Young winners in Sunday’s district elections couldn’t believe their ears when Leung Chun-ying said he wants them to close ranks with him.
One group, Youngspiration, dismissed the offer outright, calling it meaningless and absurd.
They are responding with pointed questions.
If his government truly cared about young people, why wait all this long to reach out to them?
Or, more precisely, why did the government have to wait until these young candidates won in the elections before taking their concerns more seriously?
Leung wants these young politicians to join government bodies and give their input in formulating policy.
In another place and time, this kind of outreach would be unifying.
But Leung must now be aware that his overtures are not welcome.
Worse, these are being met with suspicion.
Some of his intended targets are accusing him of feigning good faith and having a hidden agenda, citing his government’s track record of playing off both sides of the political divide and members of his own camp.
Leung Chung-hang, convenor of Youngspiration, called the invitation meaningless.
“It [the government] just wants to keep our mouth shut and cut our exposure to the public,” he said.
Youngspiration, which sprang up from last year’s democracy protests, won a seat in Kowloon City, with its nine candidates collecting more than 12,000 votes.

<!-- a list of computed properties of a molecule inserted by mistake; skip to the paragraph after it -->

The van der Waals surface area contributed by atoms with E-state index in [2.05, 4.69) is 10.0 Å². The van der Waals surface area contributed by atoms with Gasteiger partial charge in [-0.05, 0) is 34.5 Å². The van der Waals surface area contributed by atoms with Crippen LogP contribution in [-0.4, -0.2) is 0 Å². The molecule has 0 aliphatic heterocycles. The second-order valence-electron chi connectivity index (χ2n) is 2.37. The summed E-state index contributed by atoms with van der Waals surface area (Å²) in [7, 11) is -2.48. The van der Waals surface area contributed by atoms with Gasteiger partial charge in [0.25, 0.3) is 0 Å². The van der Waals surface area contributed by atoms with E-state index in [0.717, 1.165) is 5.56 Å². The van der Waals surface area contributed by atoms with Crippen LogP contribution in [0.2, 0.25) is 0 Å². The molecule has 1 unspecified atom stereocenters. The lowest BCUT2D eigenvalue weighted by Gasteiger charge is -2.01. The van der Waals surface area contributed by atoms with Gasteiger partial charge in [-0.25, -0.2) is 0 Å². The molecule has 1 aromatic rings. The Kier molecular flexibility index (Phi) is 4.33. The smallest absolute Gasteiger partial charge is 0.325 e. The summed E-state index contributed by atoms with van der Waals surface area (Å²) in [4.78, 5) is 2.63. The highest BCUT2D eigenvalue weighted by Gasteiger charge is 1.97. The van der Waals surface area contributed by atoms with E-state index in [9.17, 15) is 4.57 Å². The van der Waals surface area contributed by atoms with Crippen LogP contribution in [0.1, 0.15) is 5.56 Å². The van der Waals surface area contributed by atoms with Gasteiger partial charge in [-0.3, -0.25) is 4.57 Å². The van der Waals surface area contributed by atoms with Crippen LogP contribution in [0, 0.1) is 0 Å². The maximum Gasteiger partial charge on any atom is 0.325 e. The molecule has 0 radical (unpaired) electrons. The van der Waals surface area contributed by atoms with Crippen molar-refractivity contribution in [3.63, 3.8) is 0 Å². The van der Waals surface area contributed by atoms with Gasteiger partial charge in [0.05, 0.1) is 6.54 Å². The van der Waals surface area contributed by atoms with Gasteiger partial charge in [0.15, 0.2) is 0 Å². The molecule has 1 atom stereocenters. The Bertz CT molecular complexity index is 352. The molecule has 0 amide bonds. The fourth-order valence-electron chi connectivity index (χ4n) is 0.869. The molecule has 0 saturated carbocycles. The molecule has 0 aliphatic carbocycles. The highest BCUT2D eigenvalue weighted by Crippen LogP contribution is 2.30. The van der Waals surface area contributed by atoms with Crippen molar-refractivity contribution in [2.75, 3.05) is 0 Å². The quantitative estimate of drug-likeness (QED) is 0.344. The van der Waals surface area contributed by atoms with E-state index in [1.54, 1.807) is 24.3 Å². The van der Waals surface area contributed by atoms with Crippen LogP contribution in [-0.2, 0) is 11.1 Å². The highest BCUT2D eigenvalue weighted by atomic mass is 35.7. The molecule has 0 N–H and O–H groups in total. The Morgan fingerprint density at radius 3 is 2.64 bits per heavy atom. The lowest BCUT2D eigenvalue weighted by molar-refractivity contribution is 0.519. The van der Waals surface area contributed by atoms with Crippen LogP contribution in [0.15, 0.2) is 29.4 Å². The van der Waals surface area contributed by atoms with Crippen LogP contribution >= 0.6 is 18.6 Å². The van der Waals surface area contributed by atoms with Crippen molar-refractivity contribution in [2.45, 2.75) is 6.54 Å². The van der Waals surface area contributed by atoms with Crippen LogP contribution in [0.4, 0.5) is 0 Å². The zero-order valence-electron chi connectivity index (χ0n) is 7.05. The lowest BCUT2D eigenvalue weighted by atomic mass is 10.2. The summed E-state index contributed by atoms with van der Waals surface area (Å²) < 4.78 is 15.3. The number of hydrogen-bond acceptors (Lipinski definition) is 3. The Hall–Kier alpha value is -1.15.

Together with other newcomers, the so-called “umbrella soldiers” landed eight seats, backed by more than 70,000 votes.
Many of them defeated political veterans.
The Neo Democrats, a breakaway faction from the pro-Beijing camp, won 15 of 16 seats they contested.
By contrast, the pro-establishment camp lost 11 seats, although the Democratic Alliance for the Betterment and Progress of Hong Kong captured 298 seats out of 431 to keep its stranglehold on district politics.
Leung Chun-ying is working against that backdrop but he scattered obstacles around him even before he thought of co-opting young politicians to his agenda.
That is because he has a hard time understanding that the issues that are important to these young politicians are the same things young Hong Kong people in general are fighting for.
They want a real say in their own future, not lip service from their government.
The fight for genuine universal suffrage, social justice, job opportunity, income equality etc. is only a means to that end.
They’re disenchanted with a government they distrust.
Leung’s best chance to address their concerns came and went with the street protests last year.
A year and an election later, he still thinks the cards are on the table.
Good luck to him.
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